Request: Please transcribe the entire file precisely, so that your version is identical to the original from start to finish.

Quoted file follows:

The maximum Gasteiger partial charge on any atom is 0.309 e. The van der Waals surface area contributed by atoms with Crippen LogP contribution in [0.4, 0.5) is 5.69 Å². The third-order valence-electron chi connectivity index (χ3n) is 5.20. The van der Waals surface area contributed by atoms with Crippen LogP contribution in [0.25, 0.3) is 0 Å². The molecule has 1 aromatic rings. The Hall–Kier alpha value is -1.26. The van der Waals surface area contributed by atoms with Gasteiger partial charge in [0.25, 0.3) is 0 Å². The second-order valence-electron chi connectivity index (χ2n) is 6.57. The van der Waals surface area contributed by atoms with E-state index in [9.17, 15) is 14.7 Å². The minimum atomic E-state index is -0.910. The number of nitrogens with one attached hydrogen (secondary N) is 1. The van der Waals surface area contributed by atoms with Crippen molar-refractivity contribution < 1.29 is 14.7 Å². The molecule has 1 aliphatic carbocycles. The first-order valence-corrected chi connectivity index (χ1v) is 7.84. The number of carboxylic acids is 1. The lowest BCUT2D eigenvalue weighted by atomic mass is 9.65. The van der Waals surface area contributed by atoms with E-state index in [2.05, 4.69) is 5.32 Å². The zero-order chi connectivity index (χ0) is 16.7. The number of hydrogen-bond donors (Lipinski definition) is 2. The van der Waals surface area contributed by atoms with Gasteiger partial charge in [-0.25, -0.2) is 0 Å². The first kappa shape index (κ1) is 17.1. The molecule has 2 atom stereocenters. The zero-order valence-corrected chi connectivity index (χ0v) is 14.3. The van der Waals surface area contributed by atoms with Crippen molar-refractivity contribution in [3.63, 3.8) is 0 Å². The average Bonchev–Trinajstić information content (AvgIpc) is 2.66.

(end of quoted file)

The maximum Gasteiger partial charge on any atom is 0.309 e. The van der Waals surface area contributed by atoms with Crippen LogP contribution in [0.4, 0.5) is 5.69 Å². The third-order valence-electron chi connectivity index (χ3n) is 5.20. The van der Waals surface area contributed by atoms with Crippen LogP contribution in [0.25, 0.3) is 0 Å². The molecule has 1 aromatic rings. The Hall–Kier alpha value is -1.26. The van der Waals surface area contributed by atoms with Gasteiger partial charge in [0.25, 0.3) is 0 Å². The second-order valence-electron chi connectivity index (χ2n) is 6.57. The van der Waals surface area contributed by atoms with E-state index in [9.17, 15) is 14.7 Å². The minimum atomic E-state index is -0.910. The number of nitrogens with one attached hydrogen (secondary N) is 1. The van der Waals surface area contributed by atoms with Crippen molar-refractivity contribution < 1.29 is 14.7 Å². The molecule has 1 aliphatic carbocycles. The first-order valence-corrected chi connectivity index (χ1v) is 7.84. The number of carboxylic acids is 1. The lowest BCUT2D eigenvalue weighted by atomic mass is 9.65. The van der Waals surface area contributed by atoms with E-state index in [2.05, 4.69) is 5.32 Å². The zero-order chi connectivity index (χ0) is 16.7. The number of hydrogen-bond donors (Lipinski definition) is 2. The van der Waals surface area contributed by atoms with Gasteiger partial charge in [-0.25, -0.2) is 0 Å². The first kappa shape index (κ1) is 17.1. The molecule has 2 atom stereocenters. The zero-order valence-corrected chi connectivity index (χ0v) is 14.3. The van der Waals surface area contributed by atoms with Crippen molar-refractivity contribution in [3.63, 3.8) is 0 Å². The average Bonchev–Trinajstić information content (AvgIpc) is 2.66.